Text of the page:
Imagine this scenario for a minute:
After 50 years of losing and irrelevance, your team finally wins an NBA Championship. As you celebrate with cool champagne on your lips and watch the confetti still fall from the rafters, the feeling of your city finally being a Champion was still fresh on your mind. A feeling of sheer emotion flooded the streets as the entire area flooded with excitement. Finally, you knew what it felt like to be on top of the world.
That scenario, that’s what the entire city of Cleveland was feeling like in June of 2016. That ultimate high, that ultimate achievement they’d waited so long for, was finally theirs. That year, Cleveland was the city of Champions.
But before that? The Cavaliers were scum. Dysfunction and chaos were the rulers of the organization. Never winning a championship, never being competitive in professional sports, was the norm for the city of Cleveland.
Then LeBron James came and changed all that. Even before the “Big Three” days, LeBron took the Cavaliers to levels they had never seen before. Suddenly, this previously dysfunctional franchise was worth playing for, and the city had something to cheer about.
LeBron James was probably the only one who could save that franchise. His willingness to play with others and sheer talent at winning basketball games quickly made him a “model” teammate. Everyone wanted to play with him, every team wanted him to play for them. He was, by all means, the perfect teammate.
On the Heat, he proved that he could maintain his reputation with All-Stars by his side. And when he came back to the Cavs four years later, he proved that he could follow through on a promise to his city.
But now, the same guy saved the Cavaliers could be the same guy who kills it.
When news broke yesterday about Kyrie Irving wanting a trade, nobody was quite sure what to think. After all, Kyrie is in a great situation. On the Cavs, he gets to be a part of a Championship contending team while playing alongside one of the greatest players on the earth. Why would he want to leave?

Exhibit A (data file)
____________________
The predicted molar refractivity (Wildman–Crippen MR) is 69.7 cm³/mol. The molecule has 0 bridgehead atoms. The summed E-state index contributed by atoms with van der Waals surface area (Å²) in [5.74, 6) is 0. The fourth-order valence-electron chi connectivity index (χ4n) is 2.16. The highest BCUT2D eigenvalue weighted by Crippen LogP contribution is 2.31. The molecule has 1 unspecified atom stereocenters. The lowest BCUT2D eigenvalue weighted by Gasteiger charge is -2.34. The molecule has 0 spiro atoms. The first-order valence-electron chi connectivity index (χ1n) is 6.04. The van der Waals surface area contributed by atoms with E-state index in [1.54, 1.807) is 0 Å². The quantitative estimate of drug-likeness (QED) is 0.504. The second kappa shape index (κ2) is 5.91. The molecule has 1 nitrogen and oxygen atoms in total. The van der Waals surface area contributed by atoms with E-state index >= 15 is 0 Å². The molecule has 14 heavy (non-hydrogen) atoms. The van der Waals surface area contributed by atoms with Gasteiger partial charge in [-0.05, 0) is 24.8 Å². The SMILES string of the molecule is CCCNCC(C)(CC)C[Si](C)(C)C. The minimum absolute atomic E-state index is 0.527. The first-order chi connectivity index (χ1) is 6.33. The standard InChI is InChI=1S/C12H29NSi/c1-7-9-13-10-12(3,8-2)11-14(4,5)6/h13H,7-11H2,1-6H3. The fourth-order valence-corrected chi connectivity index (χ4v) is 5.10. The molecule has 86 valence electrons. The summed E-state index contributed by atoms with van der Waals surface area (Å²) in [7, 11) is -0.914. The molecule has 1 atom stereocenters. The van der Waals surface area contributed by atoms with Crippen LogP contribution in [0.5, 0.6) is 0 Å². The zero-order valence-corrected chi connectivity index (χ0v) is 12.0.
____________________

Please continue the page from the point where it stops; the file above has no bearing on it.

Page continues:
Well, maybe we should ask LeBron. He controls the organization. He controls who goes in, who goes out, and anything in between. He has the final say in almost any decision the team makes, both on and off the court. Yet for some reason, he’s not publicly doing anything to convince Kyrie to stay. Maybe because he knows he’s part of the reason.
As one of the greatest players to ever play, he is the main focus of everything. As a result, Kyrie Irving and Kevin Love, as long as they stay with him, will forever be known as LeBron James’ “sidekicks.” They will never be able to lead the team as long as LeBron is there. They will forever be in the shadow of “King James’” ego.
And for a guy as good as Irving, he can do so much more. Why should he be content with playing second fiddle? We’ve all seen what he can do, so why should anyone hold him back?
And Kevin Love? Look at who he was back in Minnesota. He was a literal 25 and 12 guy. Nobody ever doubted his star power when he played for the Timberwolves. But with LeBron, some hardly see him as an All-Star.
Look, LeBron James is not a bad person. He’s not a bad teammate, either. But when you have a guy who’s ego is bigger than the moon, and who demands to be the center of attention wherever he goes, playing with him may not be as fun as everyone thinks.
Even though he deserves all the positive attention he gets, LeBron’s control and spotlight over the entire Cavaliers organization may be a little too much for his star teammates to handle. Playing with him practically eliminates your chances of being the #1 guy. Ultimately, he does put a limit on how big your stardom gets, whether he means to or not.
There’s nothing wrong with what LeBron is doing. He’s the greatest player in the world, he has the rightful spotlight. But it may be time to strip that “perfect teammate” title away from him. Because as we’re seeing, the legacy of “King James” may not be easy to handle.
In the end, it’s pretty much been confirmed that Kyrie no longer wants to play second fiddle to LeBron. In the end, it’s pretty much known that Kevin Love played much better on his own team. “King James” isn’t the bad guy here, and he’s probably not doing any of this on purpose. But LeBron’s super-ego and superstar spotlight could be driving away his most important teammates.
And the Cavaliers are going to be the only ones left to pick up the pieces.